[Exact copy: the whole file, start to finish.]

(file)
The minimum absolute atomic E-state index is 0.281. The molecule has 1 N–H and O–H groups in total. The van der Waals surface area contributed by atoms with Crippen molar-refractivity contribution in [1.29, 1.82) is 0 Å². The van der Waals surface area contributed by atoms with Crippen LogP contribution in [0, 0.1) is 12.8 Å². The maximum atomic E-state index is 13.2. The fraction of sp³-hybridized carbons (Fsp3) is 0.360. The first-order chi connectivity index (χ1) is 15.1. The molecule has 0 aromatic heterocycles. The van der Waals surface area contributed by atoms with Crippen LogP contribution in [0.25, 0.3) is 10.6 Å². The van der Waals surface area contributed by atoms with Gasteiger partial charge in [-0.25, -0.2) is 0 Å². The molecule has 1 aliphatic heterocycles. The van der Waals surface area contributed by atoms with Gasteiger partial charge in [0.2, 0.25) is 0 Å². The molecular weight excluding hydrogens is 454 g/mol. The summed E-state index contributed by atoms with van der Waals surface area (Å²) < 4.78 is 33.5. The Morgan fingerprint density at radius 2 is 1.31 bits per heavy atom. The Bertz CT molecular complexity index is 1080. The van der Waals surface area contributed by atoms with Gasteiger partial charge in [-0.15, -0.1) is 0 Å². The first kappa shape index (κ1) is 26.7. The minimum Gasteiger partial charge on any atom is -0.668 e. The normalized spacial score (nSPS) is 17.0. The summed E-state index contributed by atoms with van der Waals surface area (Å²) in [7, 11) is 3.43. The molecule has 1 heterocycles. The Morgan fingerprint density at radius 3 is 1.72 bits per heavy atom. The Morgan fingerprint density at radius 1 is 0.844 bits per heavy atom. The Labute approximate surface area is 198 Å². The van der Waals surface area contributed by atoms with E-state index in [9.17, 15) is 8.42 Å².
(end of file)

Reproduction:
The minimum absolute atomic E-state index is 0.281. The molecule has 1 N–H and O–H groups in total. The van der Waals surface area contributed by atoms with Crippen molar-refractivity contribution in [1.29, 1.82) is 0 Å². The van der Waals surface area contributed by atoms with Crippen LogP contribution in [0, 0.1) is 12.8 Å². The maximum atomic E-state index is 13.2. The fraction of sp³-hybridized carbons (Fsp3) is 0.360. The first-order chi connectivity index (χ1) is 15.1. The molecule has 0 aromatic heterocycles. The van der Waals surface area contributed by atoms with Crippen LogP contribution in [0.25, 0.3) is 10.6 Å². The van der Waals surface area contributed by atoms with Gasteiger partial charge in [-0.25, -0.2) is 0 Å². The molecule has 1 aliphatic heterocycles. The van der Waals surface area contributed by atoms with Gasteiger partial charge in [0.2, 0.25) is 0 Å². The molecular weight excluding hydrogens is 454 g/mol. The summed E-state index contributed by atoms with van der Waals surface area (Å²) < 4.78 is 33.5. The Morgan fingerprint density at radius 2 is 1.31 bits per heavy atom. The Bertz CT molecular complexity index is 1080. The van der Waals surface area contributed by atoms with Gasteiger partial charge in [-0.15, -0.1) is 0 Å². The first kappa shape index (κ1) is 26.7. The minimum Gasteiger partial charge on any atom is -0.668 e. The normalized spacial score (nSPS) is 17.0. The summed E-state index contributed by atoms with van der Waals surface area (Å²) in [7, 11) is 3.43. The molecule has 1 heterocycles. The Morgan fingerprint density at radius 3 is 1.72 bits per heavy atom. The Morgan fingerprint density at radius 1 is 0.844 bits per heavy atom. The Labute approximate surface area is 198 Å². The van der Waals surface area contributed by atoms with E-state index in [9.17, 15) is 8.42 Å².